How does Othello fit the role of a romantic hero?

 

Shakespeare does not take great measures to present Othello as a hero; Othello is given the ultimate position of nobility in the play and that itself characterises him according to the Aristotelian version of the ‘tragic hero’. However, Shakespeare is very intricate in presenting the duality between Othello’s personalities – his militarist and romantic side, where Shakespeare builds Othello’s romantic aspect much more carefully.

Othello is a soldier and that much has been highlighted throughout the play, from even when he hadn’t first entered the stage. It becomes very clear that Othello is a character to be respected, for even though Iago is the ultimate antagonist and seeks to destroy Othello, it was only because he wasn’t favoured by Othello to be considered his lieutenant, almost like a classic Milton’s ‘Paradise Lost’ plot where Satan goes against God, despite being his most devoted Archangel, because God preferred humans over him. Apart from Roderigo, every single one of the character respect Othello as a fervent hero, even Brabantio who accuses him of using black magic to win over his daughter, used to invite Othello to his house to listen to his war stories, ‘Her father loved me, oft invited me, / Still questioned me the story of my life / From year to year – the battles, sieges, fortunes / That I have passed.’ Othello is valiant and would give anything for his country, even when the Duke calls him to attend to the Turkish war against Cyprus, he goes despite the night being his and Desdemona’s wedding night. This presents how Othello couldn’t separate his marital duties with his militaristic duties, and identifies how Othello’s romantic aspect was still in need of nurturing which Shakespeare does, where after the Cyprus war, in Act 2 Scene 1, we are revealed to Othello’s most romantic side.

Othello is not affluent in romantic nature, as his love for Desdemona was built purely on stories, ‘She loved me for the dangers I had passed, / And I loved her for she did pity them’, and hence the romantic aspect was lost. Othello prominences his duties of war much more than his duty as a husband, and thus when his battle against the Turks are won and his militaristic duty is completed, he returns as lover to Desdemona, ‘If after every tempest come such calms, / May the winds blow till they have wakened death…’ This time is probably the first and only time they share these heightened affections, where they are completely ‘well-tuned’ as it’s their first kiss after marriage. Yet, even in this scene of devout love and affection, Othello’s warrior side still acts in the background, where he had just come from war and had lived in this dangerous situation and therefore, death is on his mind, ‘If it were now to die, / ‘Twere now to be most happy, for I fear / My soul hath her content so absolute / That not another comfort like to this / Succeeds in unknown fate’. Someone who knows the transiency of life thinks happiness is so precarious and short-lived that he will live without it, and thus his love is not fully formed, and rather vulnerable to which Iago takes his advantage.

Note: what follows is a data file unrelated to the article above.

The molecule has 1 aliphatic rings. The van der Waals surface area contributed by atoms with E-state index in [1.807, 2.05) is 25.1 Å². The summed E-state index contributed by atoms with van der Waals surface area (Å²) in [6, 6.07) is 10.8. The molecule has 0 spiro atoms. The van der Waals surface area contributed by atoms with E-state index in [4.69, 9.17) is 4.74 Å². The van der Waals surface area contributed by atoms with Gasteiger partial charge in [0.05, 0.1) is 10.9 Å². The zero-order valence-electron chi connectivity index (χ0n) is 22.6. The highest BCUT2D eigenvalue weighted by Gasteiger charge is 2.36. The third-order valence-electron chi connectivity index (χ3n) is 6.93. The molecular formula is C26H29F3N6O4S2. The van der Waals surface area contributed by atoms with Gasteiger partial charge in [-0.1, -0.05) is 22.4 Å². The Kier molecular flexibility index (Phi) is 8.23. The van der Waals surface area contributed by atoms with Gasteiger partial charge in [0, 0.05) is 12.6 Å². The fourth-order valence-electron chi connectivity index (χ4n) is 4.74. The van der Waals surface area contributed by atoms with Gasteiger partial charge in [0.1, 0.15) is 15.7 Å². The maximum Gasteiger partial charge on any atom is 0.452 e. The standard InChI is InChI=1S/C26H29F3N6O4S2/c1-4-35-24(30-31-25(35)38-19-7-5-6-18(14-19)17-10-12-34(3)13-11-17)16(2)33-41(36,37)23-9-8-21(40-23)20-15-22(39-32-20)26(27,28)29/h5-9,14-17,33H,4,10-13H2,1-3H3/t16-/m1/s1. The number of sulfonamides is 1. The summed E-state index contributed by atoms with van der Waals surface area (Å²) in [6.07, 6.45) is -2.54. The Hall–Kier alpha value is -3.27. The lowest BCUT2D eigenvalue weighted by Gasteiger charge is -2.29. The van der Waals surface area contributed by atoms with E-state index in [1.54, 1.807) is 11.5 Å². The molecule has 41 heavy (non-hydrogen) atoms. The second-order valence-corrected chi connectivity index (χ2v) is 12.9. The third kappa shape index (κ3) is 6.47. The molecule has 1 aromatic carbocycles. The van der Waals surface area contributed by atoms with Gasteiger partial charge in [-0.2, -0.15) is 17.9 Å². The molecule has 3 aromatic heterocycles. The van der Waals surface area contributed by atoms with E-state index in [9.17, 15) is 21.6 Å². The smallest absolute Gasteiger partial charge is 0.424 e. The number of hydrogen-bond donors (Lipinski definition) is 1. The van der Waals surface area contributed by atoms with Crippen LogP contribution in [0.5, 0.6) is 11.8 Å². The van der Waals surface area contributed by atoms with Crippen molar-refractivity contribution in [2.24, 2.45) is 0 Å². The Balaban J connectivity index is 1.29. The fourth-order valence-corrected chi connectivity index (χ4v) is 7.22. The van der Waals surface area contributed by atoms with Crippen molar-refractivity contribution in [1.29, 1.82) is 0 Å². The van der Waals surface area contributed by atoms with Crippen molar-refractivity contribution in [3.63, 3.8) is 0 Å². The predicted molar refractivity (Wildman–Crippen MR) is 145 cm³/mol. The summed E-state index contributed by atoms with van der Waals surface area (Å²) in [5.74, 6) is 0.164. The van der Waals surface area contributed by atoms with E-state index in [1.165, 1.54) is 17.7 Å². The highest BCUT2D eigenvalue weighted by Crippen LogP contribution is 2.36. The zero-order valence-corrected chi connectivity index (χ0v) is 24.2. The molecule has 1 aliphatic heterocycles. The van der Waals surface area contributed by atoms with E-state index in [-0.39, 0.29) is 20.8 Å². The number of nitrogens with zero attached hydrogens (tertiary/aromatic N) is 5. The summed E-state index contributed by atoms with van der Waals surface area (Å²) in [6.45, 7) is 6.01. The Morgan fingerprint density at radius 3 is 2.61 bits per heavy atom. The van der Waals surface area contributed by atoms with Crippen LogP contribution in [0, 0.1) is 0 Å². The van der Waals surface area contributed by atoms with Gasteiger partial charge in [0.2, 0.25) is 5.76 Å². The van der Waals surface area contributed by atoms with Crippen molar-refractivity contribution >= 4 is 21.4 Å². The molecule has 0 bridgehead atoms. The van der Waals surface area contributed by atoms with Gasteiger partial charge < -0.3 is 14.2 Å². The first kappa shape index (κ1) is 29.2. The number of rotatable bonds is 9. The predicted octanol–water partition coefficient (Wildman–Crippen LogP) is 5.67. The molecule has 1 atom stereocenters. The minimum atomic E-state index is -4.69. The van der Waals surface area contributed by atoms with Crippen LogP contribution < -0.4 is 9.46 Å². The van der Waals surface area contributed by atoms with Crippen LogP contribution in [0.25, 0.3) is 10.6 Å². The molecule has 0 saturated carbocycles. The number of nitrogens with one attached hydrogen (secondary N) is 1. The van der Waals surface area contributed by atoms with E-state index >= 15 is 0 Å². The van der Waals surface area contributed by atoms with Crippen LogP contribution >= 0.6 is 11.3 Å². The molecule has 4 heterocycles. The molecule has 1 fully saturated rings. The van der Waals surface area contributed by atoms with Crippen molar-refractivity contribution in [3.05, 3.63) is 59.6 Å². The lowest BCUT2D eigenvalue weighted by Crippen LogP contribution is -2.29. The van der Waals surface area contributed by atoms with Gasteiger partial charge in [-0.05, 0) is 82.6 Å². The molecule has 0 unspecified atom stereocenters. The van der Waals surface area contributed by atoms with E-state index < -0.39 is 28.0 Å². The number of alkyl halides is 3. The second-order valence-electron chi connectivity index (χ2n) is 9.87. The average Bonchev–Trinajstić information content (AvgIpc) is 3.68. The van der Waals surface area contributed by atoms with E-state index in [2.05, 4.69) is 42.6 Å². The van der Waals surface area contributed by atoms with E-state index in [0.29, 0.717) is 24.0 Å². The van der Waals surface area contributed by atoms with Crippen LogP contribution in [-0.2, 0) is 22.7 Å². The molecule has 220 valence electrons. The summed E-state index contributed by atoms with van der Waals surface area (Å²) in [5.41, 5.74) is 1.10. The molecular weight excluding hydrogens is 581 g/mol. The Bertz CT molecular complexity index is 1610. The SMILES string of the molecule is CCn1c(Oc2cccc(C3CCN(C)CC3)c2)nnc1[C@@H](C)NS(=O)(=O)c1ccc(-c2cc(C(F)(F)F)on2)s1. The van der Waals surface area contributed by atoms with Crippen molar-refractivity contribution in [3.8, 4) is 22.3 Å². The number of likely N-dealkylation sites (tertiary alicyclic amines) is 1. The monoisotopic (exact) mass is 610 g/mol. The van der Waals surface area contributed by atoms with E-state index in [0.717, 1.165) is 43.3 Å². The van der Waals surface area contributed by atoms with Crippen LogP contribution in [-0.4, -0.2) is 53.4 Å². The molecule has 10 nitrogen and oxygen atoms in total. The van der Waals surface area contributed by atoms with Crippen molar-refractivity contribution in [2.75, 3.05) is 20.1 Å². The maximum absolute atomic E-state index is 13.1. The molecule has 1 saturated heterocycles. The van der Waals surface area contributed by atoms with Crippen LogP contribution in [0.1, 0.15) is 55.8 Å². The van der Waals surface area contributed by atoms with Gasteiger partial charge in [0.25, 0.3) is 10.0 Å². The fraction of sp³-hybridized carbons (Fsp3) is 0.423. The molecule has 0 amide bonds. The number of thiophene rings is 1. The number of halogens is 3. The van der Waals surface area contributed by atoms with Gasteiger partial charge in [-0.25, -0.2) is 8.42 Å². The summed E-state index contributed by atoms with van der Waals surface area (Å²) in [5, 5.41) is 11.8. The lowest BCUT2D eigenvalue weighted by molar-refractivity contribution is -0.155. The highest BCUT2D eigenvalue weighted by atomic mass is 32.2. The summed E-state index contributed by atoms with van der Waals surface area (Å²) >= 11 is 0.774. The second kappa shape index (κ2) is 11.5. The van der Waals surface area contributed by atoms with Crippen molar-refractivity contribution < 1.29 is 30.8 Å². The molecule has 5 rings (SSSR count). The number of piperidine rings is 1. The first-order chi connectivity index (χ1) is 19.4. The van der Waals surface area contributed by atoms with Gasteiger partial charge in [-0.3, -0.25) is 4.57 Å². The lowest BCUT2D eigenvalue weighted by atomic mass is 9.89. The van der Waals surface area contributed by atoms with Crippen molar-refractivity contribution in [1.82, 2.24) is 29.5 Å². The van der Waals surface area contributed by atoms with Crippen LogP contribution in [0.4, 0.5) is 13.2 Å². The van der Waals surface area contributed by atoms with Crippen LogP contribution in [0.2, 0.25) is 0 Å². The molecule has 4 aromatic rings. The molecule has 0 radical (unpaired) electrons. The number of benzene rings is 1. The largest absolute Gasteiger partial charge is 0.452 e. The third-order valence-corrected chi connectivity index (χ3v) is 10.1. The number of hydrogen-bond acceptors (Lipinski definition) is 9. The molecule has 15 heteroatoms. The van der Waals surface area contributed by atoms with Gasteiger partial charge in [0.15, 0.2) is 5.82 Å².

Shakespeare, however, does not allow Othello to perceive marriage through sexuality, which leaves out a boulder in creating the romantic aspect of Othello where he hadn’t consummated his marriage with Desdemona. Moreover, Iago’s introduction of Othello and Desdemona’s marriage in the Act 1 Scene 1, itself creates a rather obnoxious picture of Othello as a lover, where Iago characterises Othello with animalistic imagery through which the audience begins to perceive Othello’s affectionate side in an adverse manner, ‘an old black ram is tupping your white yule’, ‘You’ll have your nephews neigh to you; you’ll have coursers for cousins and jennets for germans’ ‘sooty bosom’. The description of Othello’s private life becomes corroded through the narration of a man as villainous as Iago, and therefore, Othello’s love life is demeaned even before it plays on stage, contrary to Othello’s soldier life which is heightened even before Othello comes on stage.

Despite the factor of love being the chief element that brings the fall of Othello and Desdemona, it’s more the fact that Othello’s love for Desdemona was not wholly nurtured that brought them their downfall. Shakespeare blockades the love of Othello to take form and thus we can identify a clear reason as to why Othello was consumed by jealousy, where Othello hardly spent enough time with Desdemona to grow proper fondness and had no experience whatsoever with ideas of love as he had always lived a soldier life. It is only at the denouement that we see the full force of love take over Othello as he realises that the woman he had killed was innocent, and he finally transforms into a lover, dying with the last act of love, ‘I kissed thee ere I killed thee. No way but this, / Killing myself, to die upon a kiss.’ Shakespeare restricts completeness of Othello’s love only to reveal it in the end in the most ultimate moment of both pathos and love.

Othello being a romantic hero is a rather arguable topic as the concept of love doesn’t fully develop within him until the end. His character as a warrior plays a much more significant role than his character as a lover, almost overshadowing the latter. Shakespeare does not allow a single moment of comic relief within the play and perhaps that is why it was necessary to restrain Othello’s ultimate portrayal of love until the very end.

 

 

 

 

 

 

 

 

 

 

 

 

 

 

 

 

 

 

 

 

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